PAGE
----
Sunday, March 13, 2011

What we write about when we write about rpgs.

Perhaps this should be titled; What we read when we read about rpgs. It has been noted that I read a lot and I have determined that all this reading is the equivalent of doing the research with out doing the writing. The writing does eventually come about but probably at a much slower pace than is desirable.

I was doing a bit of "research" recently, reading the ol' 2nd Ed. AD&D Dungeon Master Guide and I read a paragraph that looked familiar. I have reached the point in my reading and research career that I read almost all of a book. This is to say that I read the introductions and the "notes about the author" but am not likely to read the glossary or bibliography. So, I was reading the intro to ye ol' DMG and came to this section;

"The rules of the AD&D game are balanced and easy to use. No role-playing game we know of has been playtested more heavily than this one. But that doesn't mean it's perfect. What we consider to be right may be unbalanced or anachronistic in your campaign. The only thing that can make the AD&D game "right" for all players is the intelligent application of DM discretion."

I believe that passage speaks volumes about what is popularly called the "old school" attitude of fantasy role playing games. These ideas have been written, time and time again, across the blog-o-sphere; unlike the rules of chess, the rules of role playing games are not intended to be the final judge of an action in the game. Rather, the final judge are the ideas and attitudes of the members of individual game groups. But, rehashing old opinions about our hobby is not the point of this post.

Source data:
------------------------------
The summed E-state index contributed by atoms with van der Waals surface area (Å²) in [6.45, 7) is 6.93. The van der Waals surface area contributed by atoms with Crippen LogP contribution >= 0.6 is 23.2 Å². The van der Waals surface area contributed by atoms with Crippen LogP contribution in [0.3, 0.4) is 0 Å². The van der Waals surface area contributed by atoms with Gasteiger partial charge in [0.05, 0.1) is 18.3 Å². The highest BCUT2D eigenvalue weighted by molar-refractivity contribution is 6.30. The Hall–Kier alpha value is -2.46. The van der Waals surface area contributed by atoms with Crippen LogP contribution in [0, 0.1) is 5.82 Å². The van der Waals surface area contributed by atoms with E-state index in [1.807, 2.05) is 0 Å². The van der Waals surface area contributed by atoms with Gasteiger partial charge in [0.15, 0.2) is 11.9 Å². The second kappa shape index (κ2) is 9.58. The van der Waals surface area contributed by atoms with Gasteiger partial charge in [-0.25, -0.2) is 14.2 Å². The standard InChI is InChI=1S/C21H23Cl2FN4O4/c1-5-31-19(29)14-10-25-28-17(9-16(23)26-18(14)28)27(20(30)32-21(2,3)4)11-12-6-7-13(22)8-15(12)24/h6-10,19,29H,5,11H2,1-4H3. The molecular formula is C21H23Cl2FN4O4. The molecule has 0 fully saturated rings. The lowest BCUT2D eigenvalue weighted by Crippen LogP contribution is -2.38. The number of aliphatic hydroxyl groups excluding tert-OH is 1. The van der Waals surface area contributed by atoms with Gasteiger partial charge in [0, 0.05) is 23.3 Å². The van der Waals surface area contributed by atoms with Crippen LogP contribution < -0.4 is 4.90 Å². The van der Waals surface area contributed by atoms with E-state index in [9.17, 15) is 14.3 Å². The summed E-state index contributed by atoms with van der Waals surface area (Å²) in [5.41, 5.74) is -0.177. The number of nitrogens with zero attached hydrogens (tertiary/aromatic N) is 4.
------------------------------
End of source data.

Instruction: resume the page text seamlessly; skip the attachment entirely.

Those sentences from the 2nd Ed. DMG reminded me of a passage at the beginning of another favorite rpg, Encounter Critical. I don't have any doubt that the author of E.C., S. John Ross, was familiar with that very passage or, at least, similar passages from various old rpgs. In the intro to E.C. he, in the voice of Hank Riley, writes:
" can enjoy the assurance that this is the only game we know of to include True Scientific Realism in every system. Combat, especially, derives from actual battle experience and from extensive research into the theories of tactical interplay... This is a complete fantasy and science fiction game in a single manual, but it is also the beginning of your greatest scenario, a foundation on which you can build."